In 2013, 30 cats and 40 dogs from the Bethel area found themselves at Responsible Pet Care in South Paris.

They were among a total of 390 cats and 172 dogs from 21 towns brought to the no-kill shelter. ROC  has s a capacity of 150 cats and 15 dogs at its new facility off High Street.

It’s filled to capacity with cats right now, with another 15 felines in foster homes. The current dog population stands at 10.

Lucille Larsen, the shelter’s manager, said the trend in recent years has been an increase in the numbers of animals coming into RPC.

She said it’s mainly economy-related. In some cases, she said, “It’s people losing their homes.” When the people lose their homes, the pets lose their people.

But in the big picture, the vast majority of cats are strays – only 32 last year were given up by their owners.

Many of the dogs are also strays, and a sizeable portion of them are returned to their owners. Of the rest, siixty-one were adopted last year. Almost no stray cats are claimed by owners, Larsen said.

When a stray pet comes in, it’s nearly always via the animal control officer for the town where it was found.

In the immediate Bethel area, 10 cats came from Bethel, 11 from Woodstock, six from Greenwood and two from Gilead in 2013. Among local dogs, 18 came from Bethel, 10 from Woodstock, nine from Greenwood and one from Gilead.

For cats the RPC now charges the town $22 each. The organization contracts with towns on a per capita basis for sheltering stray dogs.

Options for cats

The cats are spayed or neutered and given the shots they need. Then, if they are sociable enough, they are put up for adoption. Last year 367 found homes.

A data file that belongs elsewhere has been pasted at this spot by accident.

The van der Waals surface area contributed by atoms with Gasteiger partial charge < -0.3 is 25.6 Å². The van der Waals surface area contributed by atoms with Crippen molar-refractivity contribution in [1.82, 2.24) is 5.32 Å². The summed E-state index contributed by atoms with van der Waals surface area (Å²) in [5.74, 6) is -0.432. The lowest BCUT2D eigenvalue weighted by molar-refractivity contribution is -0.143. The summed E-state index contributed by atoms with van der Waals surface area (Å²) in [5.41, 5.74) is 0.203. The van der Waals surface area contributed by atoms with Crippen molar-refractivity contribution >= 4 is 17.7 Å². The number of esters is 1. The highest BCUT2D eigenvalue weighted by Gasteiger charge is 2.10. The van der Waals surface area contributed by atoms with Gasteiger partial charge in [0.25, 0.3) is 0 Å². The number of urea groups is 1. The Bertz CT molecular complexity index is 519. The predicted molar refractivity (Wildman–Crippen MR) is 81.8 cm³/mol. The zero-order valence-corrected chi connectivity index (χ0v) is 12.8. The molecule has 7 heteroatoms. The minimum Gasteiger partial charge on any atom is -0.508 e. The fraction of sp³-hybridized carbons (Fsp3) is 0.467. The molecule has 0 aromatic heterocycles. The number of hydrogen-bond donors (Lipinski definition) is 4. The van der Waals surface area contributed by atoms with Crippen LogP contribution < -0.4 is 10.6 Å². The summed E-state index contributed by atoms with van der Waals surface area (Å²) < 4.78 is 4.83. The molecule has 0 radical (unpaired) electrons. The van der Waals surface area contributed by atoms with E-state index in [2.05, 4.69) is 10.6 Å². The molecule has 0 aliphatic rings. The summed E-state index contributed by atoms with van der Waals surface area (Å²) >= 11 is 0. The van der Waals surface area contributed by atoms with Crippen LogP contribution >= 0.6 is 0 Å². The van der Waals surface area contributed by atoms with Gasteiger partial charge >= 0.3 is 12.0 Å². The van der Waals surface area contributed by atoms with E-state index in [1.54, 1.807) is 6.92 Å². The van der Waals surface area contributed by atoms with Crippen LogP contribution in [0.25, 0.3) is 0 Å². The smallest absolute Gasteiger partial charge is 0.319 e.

Larsen takes pride in the success RPC has in domesticating feral cats (which have lived with no or little contact with people).

And for those cats that just don’t want to share their lives with people, hope is not lost. They can find a place in the “Barn Buddies” program, which Larsen has personally overseen for about a decade.

“People come in and want a cat for their barn [to help keep the rodent population down],” said Larsen.

Under the program they are required to take two cats. In return they make a donation in an amount of their choice.

“In 2013 we placed 27 cats,” Larsen said.

The cats are not turned loose in the barns to simply fend for themselves, however. The adopters feed and keep the felines up to date on shots.

Then there’s the Trap, Neuter and Release program. If a farmer, for example, finds himself being overrun with reproducing stray or feral cats, RPC helps pay for neutering and other care to try to keep the population in check and healthy.

RPC is now getting some help with sheltering animals in the Bethel area from the recently established Heart of the Mountains shelter for dogs.

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